02-22-2008, 11:30 PM
Level 10 user
Join Date: Apr 2007
Re: Delegation in Vermont Protests Outsourcing of MLK Memorial
Interesting, but those numbers don't surprise me and in fact, I am still skeptical about a few things, particularly about what this blogger points out as a missed opportunity..
Another picture and blog, about 1/4 down the page:
Quote Of The Day: Paint It Black Edition
"I believe that black artists have the right to interpret ourselves first. If nobody steps up to the plate to do that, then certainly pass it along to someone else."
-- Black artist Gilbert Young
Gilbert Young is so angry that he's started a protest Web site (King Is Ours) where he attacks another man because of his race, and attacks his brothers for making a decision that was not made on racial grounds.
Granted, it's a humdinger of an eyebrow-arching decision: The artist selected by the MLK Memorial Foundation to sculpt the Martin Luther King, Jr. memorial in Washington DC is not black, not even American -- he's Chinese.
The foundation defends its selection:
The memorial foundation directing the project seems surprised at the criticism. Ten of the 12 people on the committee that chose the sculptor, Lei Yixin, are black. Lei is working closely on the design with two black sculptors in the U.S., organizers said, and the overall project is being directed by a black-owned architecture firm. (USAToday)
Lei Yixin apparently won the competition fair and square; he is after all, one of only nine artists in all of China who are considered "masters" by the government. As such, his commissions have included hero-statues for very unheroic men, men who have oppressed in the name of Communism.
I understand where Young is coming from because it would have been an uncontroversial decision to pick a black artist for the job, and we would have been treated to a great symbolic gesture as one of our most hallowed pieces of real estate -- between the Lincoln and Jefferson monuments -- was entrusted to the hand of a black artist.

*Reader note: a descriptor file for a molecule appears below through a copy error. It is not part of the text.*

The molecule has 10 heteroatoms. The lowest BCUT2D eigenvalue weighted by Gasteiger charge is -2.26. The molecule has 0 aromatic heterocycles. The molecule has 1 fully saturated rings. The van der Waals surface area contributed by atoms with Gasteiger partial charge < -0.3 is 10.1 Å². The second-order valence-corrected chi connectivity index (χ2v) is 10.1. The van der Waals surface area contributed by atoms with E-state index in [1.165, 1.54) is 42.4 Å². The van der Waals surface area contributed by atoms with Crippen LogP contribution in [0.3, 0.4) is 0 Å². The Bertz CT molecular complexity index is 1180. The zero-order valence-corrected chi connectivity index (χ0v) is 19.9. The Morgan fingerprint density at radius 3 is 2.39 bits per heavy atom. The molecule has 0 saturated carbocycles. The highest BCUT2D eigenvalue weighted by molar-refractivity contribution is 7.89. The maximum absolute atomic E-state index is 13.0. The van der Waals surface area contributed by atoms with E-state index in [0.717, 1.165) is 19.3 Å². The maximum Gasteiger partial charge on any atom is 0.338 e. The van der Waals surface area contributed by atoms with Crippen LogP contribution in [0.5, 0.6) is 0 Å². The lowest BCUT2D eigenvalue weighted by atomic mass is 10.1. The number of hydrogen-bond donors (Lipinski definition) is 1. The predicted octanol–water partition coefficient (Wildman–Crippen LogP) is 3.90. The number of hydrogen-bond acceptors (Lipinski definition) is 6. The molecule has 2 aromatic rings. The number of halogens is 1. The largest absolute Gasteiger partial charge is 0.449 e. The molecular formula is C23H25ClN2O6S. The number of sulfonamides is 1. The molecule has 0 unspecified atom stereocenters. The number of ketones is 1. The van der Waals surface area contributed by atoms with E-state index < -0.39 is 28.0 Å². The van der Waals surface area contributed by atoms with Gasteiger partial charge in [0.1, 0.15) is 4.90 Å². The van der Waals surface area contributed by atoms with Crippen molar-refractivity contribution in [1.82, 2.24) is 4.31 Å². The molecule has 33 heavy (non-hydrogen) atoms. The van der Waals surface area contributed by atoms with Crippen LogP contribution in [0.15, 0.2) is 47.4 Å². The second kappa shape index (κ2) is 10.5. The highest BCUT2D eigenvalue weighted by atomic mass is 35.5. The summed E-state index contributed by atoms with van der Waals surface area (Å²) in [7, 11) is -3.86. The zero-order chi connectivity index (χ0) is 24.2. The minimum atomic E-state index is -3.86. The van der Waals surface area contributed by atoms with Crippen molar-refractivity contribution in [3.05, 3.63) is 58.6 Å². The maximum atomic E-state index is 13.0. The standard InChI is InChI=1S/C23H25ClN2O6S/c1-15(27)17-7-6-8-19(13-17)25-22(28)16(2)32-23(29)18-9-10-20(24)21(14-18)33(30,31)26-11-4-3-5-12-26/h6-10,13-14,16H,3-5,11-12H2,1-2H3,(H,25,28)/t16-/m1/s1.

Certainly, Young (see here for more samples of his work like the one above) has an easy point to argue and he argues it very well:
Is it that Alpha Phi Alpha, one of the country’s oldest African American fraternities, and the executive staff of the King Memorial project—also all black, and the Memorial Foundation Leadership, could not find one African American sculptor good enough to create a likeness of King? That’s crazy. You best believe, there is not ONE national memorial, not ONE monument to a leader or historical event in China, Russia, France, Italy, India, Germany—go ahead and name them all—that has the name of an African American artist engraved in its base. It’s probably not that they don’t like us or appreciate our abilities. It’s that a commission of such importance is a legacy for a country and its countrymen. Why should the King Monument be any different?
But his position ultimately is untenable against the teachings of Dr. King, who preached that America should be race-blind (among other less laudable positions).
More resonate than Young's are the complaints of Ann Lau and her comrades who push for human rights in China. Pointing to Yixin's statues of Mao and the fact that the MLK granite will be cut from a mine where worker's rights and safety are likely not high priorities, she said,
The whole thing is wrong. We are going to be permanently connecting Dr. King with someone whose ideology is totally opposed to Dr. King's ideology.
And that's where I settle on this: I would have preferred if the foundation had accepted a black artist, but given Dr. King's teachings, I can't fault them; and I understand that many blacks won't care one bit what one pampered white man has to say about it; and I think their judgment wouldn't score too high on Dr King's scale, and I believe in my heart that it is very wrong to do anything to glorify the current regime in China.
It would have moved Dr. King greatly if somehow the Communist functionaries were moved to change their ways when they first see Yixin's statue, but that most certainly is not going to happen, so the MLK Memorial Foundation ultimately has wasted a very important opportunity for positive symbolism.
Last edited by StevenW : 02-22-2008 at 11:48 PM.
Reason: used blue text in keeping with tradition